Monday, 13 June 2016

Brexit and model railways

Over at RMweb there has been much discussion regarding Hornby's financial situation. Perhaps too much I thought, with the risk of becoming a self fulfilling prophecy. If they are going through a difficult patch it seemed unhelpful to have so much speculation on the UK's most widely read web forum. I also offered the opinion that we should maybe give them a break particularly with the unsettling effects of the imminent European referendum. 

This got me thinking about the effects on our hobby if we left the EU. If there is the financial turmoil that the experts predict on leaving then I'd guess that hobby spending will shrink as enthusiasts up and down the UK concentrate on the necessities of life. Most of us will have kits and components put aside which would allow us to keep on pursuing our interests for a while. However the rtr chaps, cottage industries and retailers will all feel the pinch as Joe public reins in his spending.

What happens if  we don't experience a financial shock on exiting the EU, however unlikely this scenario is, will it be business as usual? Unfortunately I don't think it will; let me explain. Thanks to the internet and e-bay the world is our shop, we can buy from every continent. Over the past few years I've bought things for my model railway from Japan, China, Australia, America and various European countries as well as the UK. This could be said to lend weight to the leave campaign's  assertion that we trade with the world and that if we leave the single European market we will still be able to trade with Europe in the way that we trade with the rest of the world. However at the moment there is one crucial difference in buying from Europe compared to the rest of the world and that is import duty. Though HM Customs seem to ignore small value items, they are keen on collecting duty owed on medium and higher value purchases from outside the EU. This duty is compounded by the collection fee charged by the Royal Mail who collect duty for HM Customs. Purchases from the EU carry no duty and no fee from the Post Office as there's no duty to collect. The result of this is that I look to the UK and continental Europe for my modelling requirements, before I think of widening out my search. If duty was payable on EU imports I would buy less even if my total spend were to remain the same. Imagine the effect on the trade if this effect was repeated in every modellers budget.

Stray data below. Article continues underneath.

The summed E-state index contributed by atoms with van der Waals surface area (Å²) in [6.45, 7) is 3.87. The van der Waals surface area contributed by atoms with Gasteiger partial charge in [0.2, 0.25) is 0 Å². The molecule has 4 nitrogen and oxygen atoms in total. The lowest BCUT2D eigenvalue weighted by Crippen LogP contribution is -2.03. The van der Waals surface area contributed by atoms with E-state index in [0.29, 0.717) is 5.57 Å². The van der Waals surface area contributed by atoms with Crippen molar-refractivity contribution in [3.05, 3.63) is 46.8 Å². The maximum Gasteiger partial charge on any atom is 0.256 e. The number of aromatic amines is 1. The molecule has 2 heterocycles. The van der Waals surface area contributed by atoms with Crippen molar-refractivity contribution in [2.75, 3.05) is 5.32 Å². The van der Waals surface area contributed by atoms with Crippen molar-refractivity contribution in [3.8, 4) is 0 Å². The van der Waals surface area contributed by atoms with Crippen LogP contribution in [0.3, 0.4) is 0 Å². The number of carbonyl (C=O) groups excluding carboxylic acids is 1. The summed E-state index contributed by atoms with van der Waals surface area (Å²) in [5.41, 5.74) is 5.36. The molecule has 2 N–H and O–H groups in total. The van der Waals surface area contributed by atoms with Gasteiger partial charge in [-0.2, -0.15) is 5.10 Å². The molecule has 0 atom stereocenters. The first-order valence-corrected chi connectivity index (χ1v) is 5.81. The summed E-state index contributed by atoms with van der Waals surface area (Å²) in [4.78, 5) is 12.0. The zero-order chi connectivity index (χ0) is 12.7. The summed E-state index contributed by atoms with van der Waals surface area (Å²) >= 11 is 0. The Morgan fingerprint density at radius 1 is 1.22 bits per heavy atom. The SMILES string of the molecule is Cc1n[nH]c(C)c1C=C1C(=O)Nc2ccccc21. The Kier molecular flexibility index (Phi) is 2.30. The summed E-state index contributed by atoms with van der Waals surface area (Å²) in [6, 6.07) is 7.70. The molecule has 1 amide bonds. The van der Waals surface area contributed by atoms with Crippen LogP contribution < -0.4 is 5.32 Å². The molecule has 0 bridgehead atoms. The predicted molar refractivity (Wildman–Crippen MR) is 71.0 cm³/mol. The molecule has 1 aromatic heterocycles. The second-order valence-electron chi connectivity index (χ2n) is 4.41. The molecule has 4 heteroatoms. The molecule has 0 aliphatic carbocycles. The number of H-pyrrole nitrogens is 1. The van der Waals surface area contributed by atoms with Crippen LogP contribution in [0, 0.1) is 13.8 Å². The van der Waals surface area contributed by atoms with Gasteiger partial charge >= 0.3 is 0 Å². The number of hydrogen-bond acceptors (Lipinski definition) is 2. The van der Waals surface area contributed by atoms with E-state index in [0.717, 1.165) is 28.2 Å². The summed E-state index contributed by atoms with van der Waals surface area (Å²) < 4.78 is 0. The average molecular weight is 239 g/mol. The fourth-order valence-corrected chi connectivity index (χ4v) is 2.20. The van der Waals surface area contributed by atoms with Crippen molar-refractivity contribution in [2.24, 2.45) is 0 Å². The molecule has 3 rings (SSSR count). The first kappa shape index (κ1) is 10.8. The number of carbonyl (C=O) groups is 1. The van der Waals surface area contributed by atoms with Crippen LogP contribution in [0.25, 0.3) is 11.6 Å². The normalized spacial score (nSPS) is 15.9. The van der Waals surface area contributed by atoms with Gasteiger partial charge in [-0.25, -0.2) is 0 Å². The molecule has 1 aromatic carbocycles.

Manufacturers like Heljan, based in Europe but with a significant UK market would see their prices raised by the duty payable on them, and by extrapolation fewer sales. Leaving the EU wouldn't make life easier for Hornby with its extensive range of European brands. Presumably duty on sales to the EU will similarly hinder companies selling to that market; while there may not be a big market for UK outline trains in Europe, the peripherals of track, control and accessories seem to have a reasonable market share.

I'll should put  my hand up as an instinctive 'remain' voter, but the above has helped me marshal my thoughts on trade and economics, albeit on a small scale.

My apologies for the lack of pretty pictures, normal service will be resumed as soon as possible.

3 comments:

neil whitehead said...

Very well argued. As a retired resident in France there is no question of the way I will vote! With the world in turmoil it seems to be better to remain part of a very large barrier free market rather than setting off on a journey that has no destination and the UK economy could easily come off the rails.

Kane said...

Very well put and if only the national debate had directed some attention to the numerous small ways that leaving will cumulatively have a big negative effect on people's standard of living and the wider economy.

Best wishes.

K

PS Nice to see pictures of Shell Island again. A lovely layout.



Anonymous said...

Interesting reading these two remoaners views at a distance and seeing what utter rubbish they are!